Series reports on Maguila’s career and details knockout to Holyfield


The series “Maguila, a fighter”, to be shown in two episodes by TV Cultura, divides the career of Adilson Rodrigues, the greatest heavyweight in the history of national boxing, into two moments. The before and after of July 15, 1989, when he, then 2nd in the ranking of the CMB (World Boxing Council), faced the American Evander Holyfield.

The prize for the winner would be crossing the path of hitherto undefeated champion Mike Tyson.

The defeat by knockout in the second round started the Brazilian’s spiral of decline and was key to the most controversial moment in the history of the sport in the country: the order of Angelo Dundee, former coach of Muhammad Ali, for Maguila to exchange punches with the most agile and powerful opponent.

A strategy that sent the South American to the canvas, defend those interviewed for the documentary, which has a report by Roberto Salim.

Dundee, who died in 2012, leaves the series as the biggest villain in Rodrigues’ career. The athlete’s former manager, José Francisco Leal, Quico, questions even the coach’s honesty,

“To this day, we are not satisfied with Dundee’s position. [houve] a certain suspicion of him in the tactics corner, ordering the distance to be shortened when perhaps it was time (…). He had enough of a resume not to be fooled. He got the feeling that he was misguided and malicious,” he says.

The first episode will be shown this Sunday (5), at 20h. The second on the 12th, at the same time. Each is about 30 minutes.

Adilson Maguila Rodrigues was a sporting and media phenomenon in Brazil between the 1980s and 1990s. With a record of 85 fights between 1983 and 2000, he won 77 times, 61 of them by knockout. Most obtained because of his right swing. According to the fighter himself, in a statement to the documentary, where he hit with his right hand “hair no longer grew”.

The series discusses, in addition to folkloric interviews with Maguila, who started working as a mason and was on the verge of disputing the most coveted belt in world boxing, whether his rise was manufactured by the company of Quico and the narrator Luciano do Valle (1947- 2014).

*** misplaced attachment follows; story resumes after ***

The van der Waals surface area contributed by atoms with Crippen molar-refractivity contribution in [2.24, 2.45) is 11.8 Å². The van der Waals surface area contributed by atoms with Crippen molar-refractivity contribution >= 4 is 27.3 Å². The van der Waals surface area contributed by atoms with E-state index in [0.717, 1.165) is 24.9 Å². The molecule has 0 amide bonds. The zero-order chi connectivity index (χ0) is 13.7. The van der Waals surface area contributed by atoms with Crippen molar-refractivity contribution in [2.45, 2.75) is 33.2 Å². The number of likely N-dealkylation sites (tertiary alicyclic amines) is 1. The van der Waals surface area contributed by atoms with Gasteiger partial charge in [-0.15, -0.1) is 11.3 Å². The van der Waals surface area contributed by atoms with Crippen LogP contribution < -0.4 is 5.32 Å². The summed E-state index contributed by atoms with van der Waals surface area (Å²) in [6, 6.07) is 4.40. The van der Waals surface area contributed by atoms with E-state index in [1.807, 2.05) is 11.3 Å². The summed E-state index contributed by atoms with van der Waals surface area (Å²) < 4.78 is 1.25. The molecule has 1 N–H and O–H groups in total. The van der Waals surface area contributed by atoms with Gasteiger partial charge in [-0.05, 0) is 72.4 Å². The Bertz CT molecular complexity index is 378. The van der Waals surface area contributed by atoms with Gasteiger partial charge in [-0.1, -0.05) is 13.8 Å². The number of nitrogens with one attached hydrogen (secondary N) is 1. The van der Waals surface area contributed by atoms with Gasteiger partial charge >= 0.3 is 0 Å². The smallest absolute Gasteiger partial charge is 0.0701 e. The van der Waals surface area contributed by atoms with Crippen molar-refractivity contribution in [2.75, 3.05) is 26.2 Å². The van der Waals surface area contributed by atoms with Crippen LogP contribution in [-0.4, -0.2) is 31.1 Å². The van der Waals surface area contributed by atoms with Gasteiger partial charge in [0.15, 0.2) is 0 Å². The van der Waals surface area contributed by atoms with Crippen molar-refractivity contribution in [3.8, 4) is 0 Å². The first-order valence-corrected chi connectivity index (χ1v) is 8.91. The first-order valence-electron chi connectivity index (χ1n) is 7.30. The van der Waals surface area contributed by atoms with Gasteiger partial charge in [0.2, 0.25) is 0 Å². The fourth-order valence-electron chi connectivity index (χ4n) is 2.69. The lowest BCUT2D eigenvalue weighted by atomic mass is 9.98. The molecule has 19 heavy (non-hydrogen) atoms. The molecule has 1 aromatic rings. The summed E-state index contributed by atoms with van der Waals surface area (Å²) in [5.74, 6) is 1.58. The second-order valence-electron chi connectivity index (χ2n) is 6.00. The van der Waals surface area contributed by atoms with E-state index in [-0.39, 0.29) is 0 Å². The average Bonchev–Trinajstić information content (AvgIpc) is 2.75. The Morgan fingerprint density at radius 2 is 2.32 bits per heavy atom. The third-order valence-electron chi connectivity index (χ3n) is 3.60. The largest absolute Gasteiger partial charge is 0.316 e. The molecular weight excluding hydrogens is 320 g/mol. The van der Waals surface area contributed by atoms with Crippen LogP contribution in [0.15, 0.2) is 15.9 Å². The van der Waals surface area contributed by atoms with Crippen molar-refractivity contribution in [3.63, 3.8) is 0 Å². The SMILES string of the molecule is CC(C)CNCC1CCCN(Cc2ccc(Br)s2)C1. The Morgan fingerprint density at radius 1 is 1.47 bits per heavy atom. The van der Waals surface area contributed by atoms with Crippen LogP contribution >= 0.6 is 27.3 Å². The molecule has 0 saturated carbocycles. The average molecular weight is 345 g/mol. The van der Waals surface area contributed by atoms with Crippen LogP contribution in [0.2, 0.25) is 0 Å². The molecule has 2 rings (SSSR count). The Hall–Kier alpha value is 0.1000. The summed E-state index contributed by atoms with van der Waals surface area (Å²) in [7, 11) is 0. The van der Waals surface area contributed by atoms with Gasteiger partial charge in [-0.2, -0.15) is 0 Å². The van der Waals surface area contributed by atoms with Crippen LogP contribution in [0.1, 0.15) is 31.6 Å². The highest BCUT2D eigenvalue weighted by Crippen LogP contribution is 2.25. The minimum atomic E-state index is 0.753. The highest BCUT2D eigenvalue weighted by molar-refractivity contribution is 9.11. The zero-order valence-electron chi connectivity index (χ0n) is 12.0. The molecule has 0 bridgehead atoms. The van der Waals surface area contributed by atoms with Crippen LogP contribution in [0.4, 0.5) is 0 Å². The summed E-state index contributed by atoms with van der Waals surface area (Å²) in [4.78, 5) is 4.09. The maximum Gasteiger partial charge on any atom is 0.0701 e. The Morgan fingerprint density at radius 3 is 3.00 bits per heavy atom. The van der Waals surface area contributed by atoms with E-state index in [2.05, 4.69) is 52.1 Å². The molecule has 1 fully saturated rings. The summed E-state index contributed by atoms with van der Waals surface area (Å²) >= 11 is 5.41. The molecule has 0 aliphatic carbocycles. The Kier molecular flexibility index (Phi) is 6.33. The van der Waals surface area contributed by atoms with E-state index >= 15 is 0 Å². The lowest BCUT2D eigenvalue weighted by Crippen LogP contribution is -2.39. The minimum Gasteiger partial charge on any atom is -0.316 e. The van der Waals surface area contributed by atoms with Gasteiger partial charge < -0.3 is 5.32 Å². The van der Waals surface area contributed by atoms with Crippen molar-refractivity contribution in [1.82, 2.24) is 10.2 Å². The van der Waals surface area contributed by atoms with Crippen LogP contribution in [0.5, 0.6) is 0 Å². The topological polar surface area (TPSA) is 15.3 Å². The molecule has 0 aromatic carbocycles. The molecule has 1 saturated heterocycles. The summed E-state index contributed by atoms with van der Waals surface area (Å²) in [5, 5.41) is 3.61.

The fights were the main attraction of Show do Esporte, Bandeirantes’ Sunday program that lasted more than eight hours and was managed by the announcer. The documentary does not shy away from talking about the comments at the time, that Rodrigues’ rivals were handpicked so as not to threaten his winning streak.

Salim, veteran of documentaries and programs for ESPN, devotes more time to the historic fight against the American James “Quebra Ossos” Smith, held in 1987, at Ginásio do Ibirapuera, in São Paulo. The treatment given is a great display of Maguila’s career, which shuts up the critics. Except for the statement by Judge Antônio Bernardo, the record is left out of the discussion about the outcome of the bout. The Brazilian won on points, in a highly contested decision.

With sequels of what is, according to physician Renato Anghinah, probably a chronic traumatic encephalopathy, the former athlete lives in a clinic in the interior of São Paulo. The degenerative disease is caused by repeated blows to the head. Maguila speaks slowly and with a lost look, but lucidly testifies about various career moments and with the help of his wife, Irani Pinheiro.

Hiring Dundee to be the coach was intended to take the next step in the Brazilian’s trajectory. The legendary trainer was famous for mentoring Muhammad Ali. According to the interviewees’ testimonies, the American’s work was a disappointment. The person accompanying Maguila’s training was an assistant.

Dundee arrived just two or three days before the fight. But nothing compares to the order for Rodrigues to go on the attack against Holyfield in the second round in Las Vegas, after having won the first on points.

“Before the fight, I asked Adilson not to go for it”, says Irani.

Quico’s observation is that, despite this and in any situation, Holyfield was a superior fighter and the fight should not have happened.

The documentary recounts Maguila’s technical and physical deterioration from that moment on, recalls another traumatizing knockout he suffered (against the American George Foreman), the fights held in Brazil without the same glamor as before and the somber images of the last time he rose to the top ring to be knocked out by Daniel Frank, an unknown heavyweight with just three previous fights as a professional.

“I’m not a dreamer. It’s over, it’s over. I’m not going to be born again”, sums up Maguila himself about his post-boxing life, no longer sending hugs to several people in interviews after the fights, which was one of the components of his folklore.

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